CAREER: Carotenoid coloration in an evolutionary radiation: Connecting molecular function, fitness, and diet ecology in wood warblers

Project: Research project

Project Details


What are the genes that define the differences among closely related species, and how do differences at these genes translate to distinct traits? How do these traits influence the success of individuals in producing more offspring (i.e. increasing fitness)? These questions are fundamental to our understanding of biological diversity but remain poorly understood. This project aims to explicitly link genes, traits, and fitness in a group of colorful songbirds, called wood warblers. The researchers have previously identified candidate genes responsible for differences in coloration in the group, particularly those involving carotenoid molecules. This project will test how those genetic differences actually translate into differences in the enzymes that interact with carotenoid molecules. The project will also include a field study of birds that differ in their carotenoid coloration to study how different coloration traits influence reproduction. In addition, given that carotenoids must be obtained from the diet—i.e. birds cannot synthesize them on their own—the project includes undergraduate researchers using molecular tools to test hypotheses about the diet of birds from fecal samples. Finally, to help broaden participation in science, inspire students, and entice them to learn more about the natural world, the project will develop a set of virtually immersive evolutionary biology experiences focused on avian ecology and evolution.The research project focuses on wood warblers (Parulidae), a family of birds with over 100 species that diversified within the last 10 million years, and which has one of the fastest diversification rates across songbirds. The goal of the project is to study the evolutionary history of genes—and their function—potentially involved in the diversification of this group. The focus of the current study is on carotenoid processing genes, specifically beta carotene oxygenase 2 (BCO2). This gene has been implicated in plumage coloration in these and other birds, yet it has not been functionally characterized outside of domesticated species. The goal will be to characterize the carotenoids present across the radiation of warblers, and also synthesize the multiple BCO2 protein variants and test how they interact in vitro with different carotenoid substrates. The work includes a field study of hybridizing Vermivora warblers, which differ in their BCO2 genotypes, to test whether these have an influence on phenotypes. This will require a multi-generational pedigree of individuals within the hybrid zone. Recognizing the dietary dependence of carotenoids, the project engages undergraduate researchers in using molecular tools to analyze fecal samples from these birds in the hybrid zone. This allows for testing hypotheses about the birds' diets, shedding light on the intricate relationship between gene expression, traits, and other ecological factors. Finally, the work includes a partnership with Penn State’s Center for Immersive Experiences to generate a set of virtual reality experiences and 360-degree videos that will give high-school and undergraduate students in central Pennsylvania a sense of the type of field work, as well as teach them about the biology and genetics of hybridization.This award reflects NSF's statutory mission and has been deemed worthy of support through evaluation using the Foundation's intellectual merit and broader impacts review criteria.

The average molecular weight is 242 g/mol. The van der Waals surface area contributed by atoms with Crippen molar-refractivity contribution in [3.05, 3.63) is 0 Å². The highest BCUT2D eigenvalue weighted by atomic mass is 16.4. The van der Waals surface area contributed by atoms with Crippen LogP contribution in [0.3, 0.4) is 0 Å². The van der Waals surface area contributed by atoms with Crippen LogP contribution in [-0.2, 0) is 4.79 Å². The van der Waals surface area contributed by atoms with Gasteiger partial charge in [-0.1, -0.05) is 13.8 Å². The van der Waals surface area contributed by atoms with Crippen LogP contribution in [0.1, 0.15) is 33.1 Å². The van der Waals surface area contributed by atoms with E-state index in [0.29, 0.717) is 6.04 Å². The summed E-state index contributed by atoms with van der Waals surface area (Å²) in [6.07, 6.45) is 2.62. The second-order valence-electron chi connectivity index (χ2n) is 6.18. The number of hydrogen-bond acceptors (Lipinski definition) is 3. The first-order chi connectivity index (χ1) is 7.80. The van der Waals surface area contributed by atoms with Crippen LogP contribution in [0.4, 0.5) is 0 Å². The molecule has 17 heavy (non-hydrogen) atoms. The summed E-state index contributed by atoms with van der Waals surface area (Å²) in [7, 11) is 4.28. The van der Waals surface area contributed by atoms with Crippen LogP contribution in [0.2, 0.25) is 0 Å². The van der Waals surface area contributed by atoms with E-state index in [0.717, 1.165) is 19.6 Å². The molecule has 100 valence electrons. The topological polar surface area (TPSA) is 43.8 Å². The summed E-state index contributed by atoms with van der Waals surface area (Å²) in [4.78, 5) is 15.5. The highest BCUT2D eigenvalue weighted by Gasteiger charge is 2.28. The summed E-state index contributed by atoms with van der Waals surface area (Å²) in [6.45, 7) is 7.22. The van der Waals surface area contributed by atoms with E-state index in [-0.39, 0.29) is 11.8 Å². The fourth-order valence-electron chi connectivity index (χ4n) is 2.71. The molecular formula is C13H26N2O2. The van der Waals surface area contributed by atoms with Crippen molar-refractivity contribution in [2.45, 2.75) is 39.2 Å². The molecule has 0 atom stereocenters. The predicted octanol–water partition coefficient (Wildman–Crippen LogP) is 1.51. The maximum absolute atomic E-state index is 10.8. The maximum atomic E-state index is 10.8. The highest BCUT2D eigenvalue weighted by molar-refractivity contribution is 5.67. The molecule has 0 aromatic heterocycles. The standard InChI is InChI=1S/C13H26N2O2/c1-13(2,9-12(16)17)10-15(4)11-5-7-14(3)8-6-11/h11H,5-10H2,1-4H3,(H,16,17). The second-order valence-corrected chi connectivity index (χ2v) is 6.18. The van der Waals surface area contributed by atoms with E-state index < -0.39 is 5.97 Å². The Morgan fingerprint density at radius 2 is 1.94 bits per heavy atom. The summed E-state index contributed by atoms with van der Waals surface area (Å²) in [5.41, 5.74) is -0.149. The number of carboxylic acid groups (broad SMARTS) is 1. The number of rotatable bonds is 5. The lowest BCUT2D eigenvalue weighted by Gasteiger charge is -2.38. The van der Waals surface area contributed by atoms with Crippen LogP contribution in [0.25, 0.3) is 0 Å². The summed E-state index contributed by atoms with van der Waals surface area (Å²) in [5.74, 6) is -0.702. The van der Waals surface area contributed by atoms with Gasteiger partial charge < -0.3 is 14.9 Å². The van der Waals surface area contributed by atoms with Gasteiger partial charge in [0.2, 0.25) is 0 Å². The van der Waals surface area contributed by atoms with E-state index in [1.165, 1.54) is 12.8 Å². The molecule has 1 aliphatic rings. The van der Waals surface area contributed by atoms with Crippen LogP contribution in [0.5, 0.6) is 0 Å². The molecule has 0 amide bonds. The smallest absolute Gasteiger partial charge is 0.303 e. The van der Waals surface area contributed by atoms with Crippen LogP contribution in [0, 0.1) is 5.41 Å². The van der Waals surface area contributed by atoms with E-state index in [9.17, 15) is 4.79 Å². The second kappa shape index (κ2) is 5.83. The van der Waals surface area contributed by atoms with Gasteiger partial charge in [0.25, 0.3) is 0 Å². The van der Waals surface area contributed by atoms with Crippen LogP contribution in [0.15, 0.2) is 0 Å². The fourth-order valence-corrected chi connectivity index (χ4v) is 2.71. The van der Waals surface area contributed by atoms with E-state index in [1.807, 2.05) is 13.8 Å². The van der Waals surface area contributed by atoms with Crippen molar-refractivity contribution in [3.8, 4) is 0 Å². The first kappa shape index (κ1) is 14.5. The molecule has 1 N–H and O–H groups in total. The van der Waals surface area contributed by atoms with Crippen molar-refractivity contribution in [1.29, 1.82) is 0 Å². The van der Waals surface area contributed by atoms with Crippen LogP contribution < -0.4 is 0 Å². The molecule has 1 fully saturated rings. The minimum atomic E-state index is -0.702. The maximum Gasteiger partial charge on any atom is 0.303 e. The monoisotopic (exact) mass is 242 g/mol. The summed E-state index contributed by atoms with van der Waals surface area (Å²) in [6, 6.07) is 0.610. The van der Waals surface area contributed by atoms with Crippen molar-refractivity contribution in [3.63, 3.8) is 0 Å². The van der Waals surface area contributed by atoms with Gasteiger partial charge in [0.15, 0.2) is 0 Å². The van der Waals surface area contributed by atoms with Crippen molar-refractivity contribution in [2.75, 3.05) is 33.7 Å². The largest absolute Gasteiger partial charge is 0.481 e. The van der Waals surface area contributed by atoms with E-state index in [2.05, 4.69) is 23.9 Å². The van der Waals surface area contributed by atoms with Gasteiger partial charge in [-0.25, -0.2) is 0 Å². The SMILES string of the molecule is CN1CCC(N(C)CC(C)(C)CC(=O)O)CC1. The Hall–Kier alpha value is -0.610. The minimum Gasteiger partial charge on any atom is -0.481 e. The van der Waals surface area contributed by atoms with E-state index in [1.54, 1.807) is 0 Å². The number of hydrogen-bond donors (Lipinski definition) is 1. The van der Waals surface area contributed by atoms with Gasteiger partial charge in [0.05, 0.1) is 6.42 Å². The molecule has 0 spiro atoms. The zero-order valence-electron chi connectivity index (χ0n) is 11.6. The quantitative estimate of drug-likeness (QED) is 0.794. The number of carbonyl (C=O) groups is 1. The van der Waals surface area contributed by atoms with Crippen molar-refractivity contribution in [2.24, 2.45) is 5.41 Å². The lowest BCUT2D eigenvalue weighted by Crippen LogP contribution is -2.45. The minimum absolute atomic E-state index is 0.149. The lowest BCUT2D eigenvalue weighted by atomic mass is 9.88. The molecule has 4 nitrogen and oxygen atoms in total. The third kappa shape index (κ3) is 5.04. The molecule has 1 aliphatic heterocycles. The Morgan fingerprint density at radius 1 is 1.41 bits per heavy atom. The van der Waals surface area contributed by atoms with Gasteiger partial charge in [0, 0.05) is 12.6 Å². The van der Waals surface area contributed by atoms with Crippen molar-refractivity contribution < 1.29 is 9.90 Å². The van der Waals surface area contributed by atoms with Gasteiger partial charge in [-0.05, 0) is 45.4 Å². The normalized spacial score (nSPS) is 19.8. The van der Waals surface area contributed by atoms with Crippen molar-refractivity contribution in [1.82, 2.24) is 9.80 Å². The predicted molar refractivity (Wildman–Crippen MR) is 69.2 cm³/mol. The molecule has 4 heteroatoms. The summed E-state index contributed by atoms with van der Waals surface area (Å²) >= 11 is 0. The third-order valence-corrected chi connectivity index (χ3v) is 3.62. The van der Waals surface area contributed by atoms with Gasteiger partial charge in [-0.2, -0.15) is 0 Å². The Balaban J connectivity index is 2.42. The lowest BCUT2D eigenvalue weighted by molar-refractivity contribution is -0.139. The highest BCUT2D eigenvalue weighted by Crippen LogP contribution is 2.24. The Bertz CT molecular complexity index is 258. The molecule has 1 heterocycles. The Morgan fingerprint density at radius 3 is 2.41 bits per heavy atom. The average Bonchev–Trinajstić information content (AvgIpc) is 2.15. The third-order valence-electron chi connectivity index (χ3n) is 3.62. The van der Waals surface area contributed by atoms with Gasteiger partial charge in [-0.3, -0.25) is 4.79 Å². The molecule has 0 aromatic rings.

Effective start/end date3/1/242/28/29


  • National Science Foundation: $1,499,967.00


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